Stephen Dunn's language is exquisitely revealing of the mind and its workings. In Here and Now, he speaks with an honest tongue of a life of observation, contemplation and relationship--and of the life well-lived. It provoked me to read his words aloud--to experience their beauty and to more fully partake of his view of the world. Dunn has written and published 16 collections of poetry. Different Hours received the 2001 Pulitzer Prize for Poetry. In Here and Now, try Little Good Song (p. 71) or Bad (p. 87) for a taste of his imaginative fascination with life.— Pinna's Staff Picks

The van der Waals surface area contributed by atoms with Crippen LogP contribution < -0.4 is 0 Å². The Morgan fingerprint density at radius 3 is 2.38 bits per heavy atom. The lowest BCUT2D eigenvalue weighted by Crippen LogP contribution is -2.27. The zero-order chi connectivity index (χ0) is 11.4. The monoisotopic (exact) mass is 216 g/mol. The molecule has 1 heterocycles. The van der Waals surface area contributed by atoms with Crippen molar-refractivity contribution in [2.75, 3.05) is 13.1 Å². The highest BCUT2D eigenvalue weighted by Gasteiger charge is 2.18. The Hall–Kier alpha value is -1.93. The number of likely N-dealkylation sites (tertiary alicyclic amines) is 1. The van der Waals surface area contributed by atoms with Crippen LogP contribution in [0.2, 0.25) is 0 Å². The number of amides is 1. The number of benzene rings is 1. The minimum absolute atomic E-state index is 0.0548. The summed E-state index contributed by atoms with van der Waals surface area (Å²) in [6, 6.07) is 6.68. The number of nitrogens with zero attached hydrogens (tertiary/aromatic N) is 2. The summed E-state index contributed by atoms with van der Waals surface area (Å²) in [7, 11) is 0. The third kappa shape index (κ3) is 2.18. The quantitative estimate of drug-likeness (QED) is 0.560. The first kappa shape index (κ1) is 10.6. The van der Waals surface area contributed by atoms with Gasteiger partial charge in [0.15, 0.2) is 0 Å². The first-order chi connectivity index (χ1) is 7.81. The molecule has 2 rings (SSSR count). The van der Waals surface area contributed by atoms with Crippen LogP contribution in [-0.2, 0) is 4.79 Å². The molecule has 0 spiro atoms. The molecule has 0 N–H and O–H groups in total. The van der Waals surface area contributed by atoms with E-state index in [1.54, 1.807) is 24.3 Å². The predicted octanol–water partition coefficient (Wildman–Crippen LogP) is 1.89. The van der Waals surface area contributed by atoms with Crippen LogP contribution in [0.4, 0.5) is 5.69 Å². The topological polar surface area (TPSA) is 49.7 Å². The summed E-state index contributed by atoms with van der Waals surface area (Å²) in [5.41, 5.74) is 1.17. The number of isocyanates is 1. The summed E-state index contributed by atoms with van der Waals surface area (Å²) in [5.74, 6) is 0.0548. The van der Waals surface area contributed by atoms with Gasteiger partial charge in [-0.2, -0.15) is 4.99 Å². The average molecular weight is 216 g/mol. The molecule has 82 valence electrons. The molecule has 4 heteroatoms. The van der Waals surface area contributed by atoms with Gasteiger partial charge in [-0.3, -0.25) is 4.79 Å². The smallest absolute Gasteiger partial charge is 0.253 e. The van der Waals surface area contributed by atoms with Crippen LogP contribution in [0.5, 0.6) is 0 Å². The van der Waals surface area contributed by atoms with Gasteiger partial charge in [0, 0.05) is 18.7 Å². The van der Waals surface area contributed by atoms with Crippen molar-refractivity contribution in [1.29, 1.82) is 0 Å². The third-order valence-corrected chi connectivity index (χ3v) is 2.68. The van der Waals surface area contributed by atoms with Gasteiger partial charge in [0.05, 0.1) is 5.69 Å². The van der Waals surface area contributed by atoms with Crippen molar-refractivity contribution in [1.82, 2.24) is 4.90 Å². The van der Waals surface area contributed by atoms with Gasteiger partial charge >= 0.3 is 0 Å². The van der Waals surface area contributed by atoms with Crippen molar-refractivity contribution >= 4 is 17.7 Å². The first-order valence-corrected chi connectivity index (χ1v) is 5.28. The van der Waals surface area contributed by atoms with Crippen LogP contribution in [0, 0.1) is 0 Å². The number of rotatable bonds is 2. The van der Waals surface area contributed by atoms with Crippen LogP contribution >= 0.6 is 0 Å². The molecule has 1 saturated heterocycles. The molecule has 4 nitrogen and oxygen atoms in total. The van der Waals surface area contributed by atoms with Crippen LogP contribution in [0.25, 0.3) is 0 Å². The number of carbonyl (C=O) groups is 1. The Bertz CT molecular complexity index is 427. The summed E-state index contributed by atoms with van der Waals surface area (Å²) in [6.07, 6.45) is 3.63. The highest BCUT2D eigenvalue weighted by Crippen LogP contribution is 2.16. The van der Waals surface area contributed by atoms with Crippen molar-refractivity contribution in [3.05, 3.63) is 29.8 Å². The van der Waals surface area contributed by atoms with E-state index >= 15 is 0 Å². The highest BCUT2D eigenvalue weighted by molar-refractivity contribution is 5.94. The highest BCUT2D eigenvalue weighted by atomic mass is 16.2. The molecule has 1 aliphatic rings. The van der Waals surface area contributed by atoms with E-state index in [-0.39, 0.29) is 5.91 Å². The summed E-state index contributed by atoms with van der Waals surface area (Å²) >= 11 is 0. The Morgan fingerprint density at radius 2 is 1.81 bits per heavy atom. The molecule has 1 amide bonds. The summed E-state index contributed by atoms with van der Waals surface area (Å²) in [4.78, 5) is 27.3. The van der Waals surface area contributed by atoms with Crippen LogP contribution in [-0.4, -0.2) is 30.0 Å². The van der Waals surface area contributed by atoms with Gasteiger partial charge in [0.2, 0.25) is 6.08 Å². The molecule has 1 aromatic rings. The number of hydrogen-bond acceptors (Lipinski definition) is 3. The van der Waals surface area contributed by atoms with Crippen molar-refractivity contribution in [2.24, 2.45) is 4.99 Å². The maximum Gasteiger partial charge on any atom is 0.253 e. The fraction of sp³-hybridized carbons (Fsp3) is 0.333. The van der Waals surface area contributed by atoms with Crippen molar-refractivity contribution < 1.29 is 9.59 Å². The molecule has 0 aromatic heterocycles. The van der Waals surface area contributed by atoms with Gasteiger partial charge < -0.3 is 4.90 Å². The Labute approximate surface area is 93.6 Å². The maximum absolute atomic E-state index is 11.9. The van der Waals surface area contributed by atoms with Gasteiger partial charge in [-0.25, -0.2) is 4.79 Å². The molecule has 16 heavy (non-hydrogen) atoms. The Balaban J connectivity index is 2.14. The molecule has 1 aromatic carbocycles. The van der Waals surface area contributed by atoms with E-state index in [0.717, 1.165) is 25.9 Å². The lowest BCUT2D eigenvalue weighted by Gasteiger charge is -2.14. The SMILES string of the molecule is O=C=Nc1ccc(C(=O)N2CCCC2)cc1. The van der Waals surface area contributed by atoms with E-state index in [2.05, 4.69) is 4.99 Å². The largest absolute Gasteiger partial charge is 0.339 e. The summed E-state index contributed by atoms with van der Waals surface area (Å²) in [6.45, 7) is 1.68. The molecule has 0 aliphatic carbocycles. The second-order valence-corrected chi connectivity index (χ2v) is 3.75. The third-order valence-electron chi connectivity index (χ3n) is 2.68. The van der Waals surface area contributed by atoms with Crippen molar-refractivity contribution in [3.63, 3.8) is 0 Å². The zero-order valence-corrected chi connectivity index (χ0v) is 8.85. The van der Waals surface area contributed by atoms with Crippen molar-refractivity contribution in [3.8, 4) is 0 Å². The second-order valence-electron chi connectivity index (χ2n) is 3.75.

from "The House on the Hill"
. . . from out of the fog,
a large, welcoming house would emerge
made out of invention and surprise.
No things without ideas you'd shout,
and the doors would open,
and the echoes would cascade down
to the valleys and the faraway towns.